taking your table back to the old country
By Laura Pazzaglia
Only after an Italian puts their hand on a craft could it gain world-wide fame and be considered an art. The indelible popularity of majolica (or "maiolica" as Italians like to call it) is as vivid as the colors that grace it's gentle form. Colors that, on the originals, are still as bright as when the potter first fired the piece.
You've seen these jars, plates and various beautiful accoutrements on the cover of cook-books, wrapped around enthusiastic plant roots, hanging on kitchen walls, and resting on the kitchen counters of your favorite Italian's house.
Not originally Italian
The origins of Italian Majolica seem to be in the East, with examples of tin oxide pottery found in Baghdad and Mesopotamia (modern Iraq) as early as the 9th century.
By the 13th century, traders were importing pottery to Italy through the North African port city of Majorca. Medieval Italians, under the impression that the pottery was created in Majorca, referred to all tin glazed earthenware and lusterware "Maiolica" regardless of its place of origin.
Soon, Italians began to create their own tin glazed pottery; first, by copying Spanish and Islamic designs they had seen then adding their own designs to the mix. Early pieces were cups and containers to hold liquids such as oil or wine. Royalty soon demanded fine pieces for love tokens and gifts.
The rise of Majolica in Italy paralleled the enormous wealth amassed by the nobility and the merchant class whose patronage was critical to the pursuit of excellence in all arts during the late 15th and the early 16th centuries. This was a fertile artistic time throughout central Italy. As mobility increased with wealth, artist and artisans collaborated for the great cathedrals, courts and palazzi.
The Medici's are an example of a merchant and banking family, lending money to the most powerful countries (such as France and England), rising to power without being aristocrats. During this rise their cultural and consumerist tastes were continually refined and they supported all the arts, including the art of Majolica.
Italian Majolica Centers
Most of the ceramic villages are located along the riverbanks where there are natural clay deposits. Specifically, towns located near the Tiber River in Umbria and the Arno River in Tuscany.
Each Ceramic region has an intrinsic style and history.
DERUTA AND GUBBIO- Situated in the province of Umbria, this is Italy's largest pottery center and home to more than 250 artisans. Deruta is renown for its Bella Donna plates, a favorite commission of the Italian nobility, other intricate wares decorated with Lustre and, of course, Ricco Deruta and Raffaellesco designs.
MONTELUPO FLORENTINO- East of Firenze on the banks of the Arno, Montelupo is the center of most Tuscan patterns. The work of the artisans here is elegant and highly detailed, with a flair for adapting traditional ideas for modern tastes.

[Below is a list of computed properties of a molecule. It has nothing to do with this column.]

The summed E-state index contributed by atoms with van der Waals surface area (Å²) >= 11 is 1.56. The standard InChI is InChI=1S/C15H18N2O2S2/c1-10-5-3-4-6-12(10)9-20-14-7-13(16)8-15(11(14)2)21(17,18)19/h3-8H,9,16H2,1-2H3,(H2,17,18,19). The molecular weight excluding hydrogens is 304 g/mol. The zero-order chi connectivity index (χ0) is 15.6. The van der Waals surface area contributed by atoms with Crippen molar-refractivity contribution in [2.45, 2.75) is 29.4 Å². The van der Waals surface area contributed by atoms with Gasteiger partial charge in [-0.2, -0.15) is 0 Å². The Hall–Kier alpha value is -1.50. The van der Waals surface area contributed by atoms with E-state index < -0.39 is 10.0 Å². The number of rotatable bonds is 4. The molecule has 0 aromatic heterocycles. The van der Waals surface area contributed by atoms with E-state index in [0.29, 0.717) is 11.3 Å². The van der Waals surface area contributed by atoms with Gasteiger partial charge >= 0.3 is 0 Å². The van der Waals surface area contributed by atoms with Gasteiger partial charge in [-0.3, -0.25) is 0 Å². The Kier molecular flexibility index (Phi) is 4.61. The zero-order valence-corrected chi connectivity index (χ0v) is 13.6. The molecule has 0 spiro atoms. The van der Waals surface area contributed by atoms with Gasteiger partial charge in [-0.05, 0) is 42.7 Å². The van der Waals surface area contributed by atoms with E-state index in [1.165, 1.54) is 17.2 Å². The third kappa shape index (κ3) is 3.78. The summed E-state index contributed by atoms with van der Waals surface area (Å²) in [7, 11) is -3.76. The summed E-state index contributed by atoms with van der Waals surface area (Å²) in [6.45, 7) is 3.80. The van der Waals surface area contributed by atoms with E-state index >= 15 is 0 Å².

FIRENZE AND SESTO FIORENTINO-Each of these centers is world renown for producing highly creative and beautifully executed ceramics in traditional and contemporary styles. Individual studios have developed signature colors and patterns.
ORVIETO - Is known for three motifs: Arcaico, a motif based on medieval primitive pottery, Etrusco, copies of etruscan artifacts left by the Etruscans from this region and Dame plates decorated with court figures. The Orvieto palette was limited to Magnese (a deep purple brown made from Magnesium) and Verde Ramina made from copper (a green oxide found on the church bells) .
THE AMALFI COAST-In the province of Salerno, the artisans produce an equally exciting style of Maiolica with a unique flair. Majolica artists work in a less formal manner and are best known for pieces bearing the lemon and citrus growing in their region and creating patterns that are intensely colorful and exciting.
FAENZA - A city-state which houses one of the world's most comprehensive ceramic museums. This was the family seat of the powerful Della Rovere Family. One of the signature design motifs of this region is an acorn pattern based on the family's crest. This is also the region that produced the Garofano (Carnation) pattern. First produced in the 17th century in the workshop of Count Fermiani, this design took its inspiration directly from Chinese porcelain seen by the Count on his travels through the Orient.
Evolution of Patterns
history of italian
7th B.C. - 5th B.C.
Etruscan pieces dated to this time frame. The ceramic pieces found are not those of ancient man but works of art beautifully shaped and artfully decorated; this ceramic, called "bucchero" was usually black and very thin.
Romans are on the scene; their pottery is utilitarian with a red gloss, sometimes decorated. As the Roman legions move and set up camps, they also set up potteries. Because their armies are so large and the areas near their camps often grow into cities, they develop mass production of pottery. Their form and styles spread all over Europe and England.
30 B.C. - 70 A.D.
The best red gloss ware (Arrentine) is produced in Arezzo (Tuscany).
400 A.D. - 800 A.D.
Colors of green, white and brown found most often; light blue and yellow occasionally.
800 - 1000
Dark green and yellow glazes begin to be seen.
Roman pottery continues. Decorations are simple lines etched into items or pellets of clay added to them.
Chinese influence on Muslim potters is seen in Sicily.
1200 - 1400
Chinese influence continues as Venetians trade internationally. The use of glazes begins in Sicily; then moves northward.
The first color used is a copper green which is applied to large areas; outlines of a brownish magenta are used as decorations.
1400 - 1500